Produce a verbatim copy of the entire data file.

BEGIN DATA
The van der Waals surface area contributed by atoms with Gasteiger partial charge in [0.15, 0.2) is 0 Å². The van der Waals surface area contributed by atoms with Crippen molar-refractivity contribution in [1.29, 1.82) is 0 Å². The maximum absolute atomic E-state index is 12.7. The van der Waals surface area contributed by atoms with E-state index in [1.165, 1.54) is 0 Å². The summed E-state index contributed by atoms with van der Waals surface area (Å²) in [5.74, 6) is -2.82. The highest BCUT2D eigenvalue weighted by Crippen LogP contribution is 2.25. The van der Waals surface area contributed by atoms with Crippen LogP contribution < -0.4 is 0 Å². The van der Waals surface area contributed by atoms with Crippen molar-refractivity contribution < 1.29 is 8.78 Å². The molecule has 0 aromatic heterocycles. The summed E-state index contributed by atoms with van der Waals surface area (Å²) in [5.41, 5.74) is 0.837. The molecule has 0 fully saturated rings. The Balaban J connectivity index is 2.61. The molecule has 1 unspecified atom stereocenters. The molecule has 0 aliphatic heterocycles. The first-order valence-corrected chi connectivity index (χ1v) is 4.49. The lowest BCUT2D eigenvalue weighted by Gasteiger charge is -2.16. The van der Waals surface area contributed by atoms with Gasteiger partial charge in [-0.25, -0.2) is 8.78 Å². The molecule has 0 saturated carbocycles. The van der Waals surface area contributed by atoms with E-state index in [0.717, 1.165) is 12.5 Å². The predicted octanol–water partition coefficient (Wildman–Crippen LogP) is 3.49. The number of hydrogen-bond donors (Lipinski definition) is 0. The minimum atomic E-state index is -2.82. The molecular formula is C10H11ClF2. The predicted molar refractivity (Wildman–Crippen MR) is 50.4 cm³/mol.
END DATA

The van der Waals surface area contributed by atoms with Gasteiger partial charge in [0.15, 0.2) is 0 Å². The van der Waals surface area contributed by atoms with Crippen molar-refractivity contribution in [1.29, 1.82) is 0 Å². The maximum absolute atomic E-state index is 12.7. The van der Waals surface area contributed by atoms with E-state index in [1.165, 1.54) is 0 Å². The summed E-state index contributed by atoms with van der Waals surface area (Å²) in [5.74, 6) is -2.82. The highest BCUT2D eigenvalue weighted by Crippen LogP contribution is 2.25. The van der Waals surface area contributed by atoms with Crippen LogP contribution < -0.4 is 0 Å². The van der Waals surface area contributed by atoms with Crippen molar-refractivity contribution < 1.29 is 8.78 Å². The molecule has 0 aromatic heterocycles. The summed E-state index contributed by atoms with van der Waals surface area (Å²) in [5.41, 5.74) is 0.837. The molecule has 0 fully saturated rings. The Balaban J connectivity index is 2.61. The molecule has 1 unspecified atom stereocenters. The molecule has 0 aliphatic heterocycles. The first-order valence-corrected chi connectivity index (χ1v) is 4.49. The lowest BCUT2D eigenvalue weighted by Gasteiger charge is -2.16. The van der Waals surface area contributed by atoms with Gasteiger partial charge in [-0.25, -0.2) is 8.78 Å². The molecule has 0 saturated carbocycles. The van der Waals surface area contributed by atoms with E-state index in [0.717, 1.165) is 12.5 Å². The predicted octanol–water partition coefficient (Wildman–Crippen LogP) is 3.49. The number of hydrogen-bond donors (Lipinski definition) is 0. The minimum atomic E-state index is -2.82. The molecular formula is C10H11ClF2. The predicted molar refractivity (Wildman–Crippen MR) is 50.4 cm³/mol.